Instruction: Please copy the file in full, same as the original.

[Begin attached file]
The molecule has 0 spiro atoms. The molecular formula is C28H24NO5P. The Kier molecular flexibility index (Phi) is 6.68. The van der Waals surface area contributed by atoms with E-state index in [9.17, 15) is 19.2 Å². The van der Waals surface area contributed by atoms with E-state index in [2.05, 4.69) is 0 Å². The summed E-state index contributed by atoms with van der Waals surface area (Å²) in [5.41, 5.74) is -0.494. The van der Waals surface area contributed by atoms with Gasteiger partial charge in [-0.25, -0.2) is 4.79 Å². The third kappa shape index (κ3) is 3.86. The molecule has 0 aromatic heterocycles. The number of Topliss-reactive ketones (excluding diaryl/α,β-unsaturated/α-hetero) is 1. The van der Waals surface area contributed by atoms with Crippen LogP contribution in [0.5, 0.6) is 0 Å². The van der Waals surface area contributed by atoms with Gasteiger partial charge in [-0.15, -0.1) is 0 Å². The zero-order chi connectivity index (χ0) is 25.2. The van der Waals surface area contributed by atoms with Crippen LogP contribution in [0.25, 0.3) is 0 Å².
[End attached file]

The molecule has 0 spiro atoms. The molecular formula is C28H24NO5P. The Kier molecular flexibility index (Phi) is 6.68. The van der Waals surface area contributed by atoms with E-state index in [9.17, 15) is 19.2 Å². The van der Waals surface area contributed by atoms with E-state index in [2.05, 4.69) is 0 Å². The summed E-state index contributed by atoms with van der Waals surface area (Å²) in [5.41, 5.74) is -0.494. The van der Waals surface area contributed by atoms with Gasteiger partial charge in [-0.25, -0.2) is 4.79 Å². The third kappa shape index (κ3) is 3.86. The molecule has 0 aromatic heterocycles. The number of Topliss-reactive ketones (excluding diaryl/α,β-unsaturated/α-hetero) is 1. The van der Waals surface area contributed by atoms with Crippen LogP contribution in [0.5, 0.6) is 0 Å². The van der Waals surface area contributed by atoms with Gasteiger partial charge in [-0.15, -0.1) is 0 Å². The zero-order chi connectivity index (χ0) is 25.2. The van der Waals surface area contributed by atoms with Crippen LogP contribution in [0.25, 0.3) is 0 Å².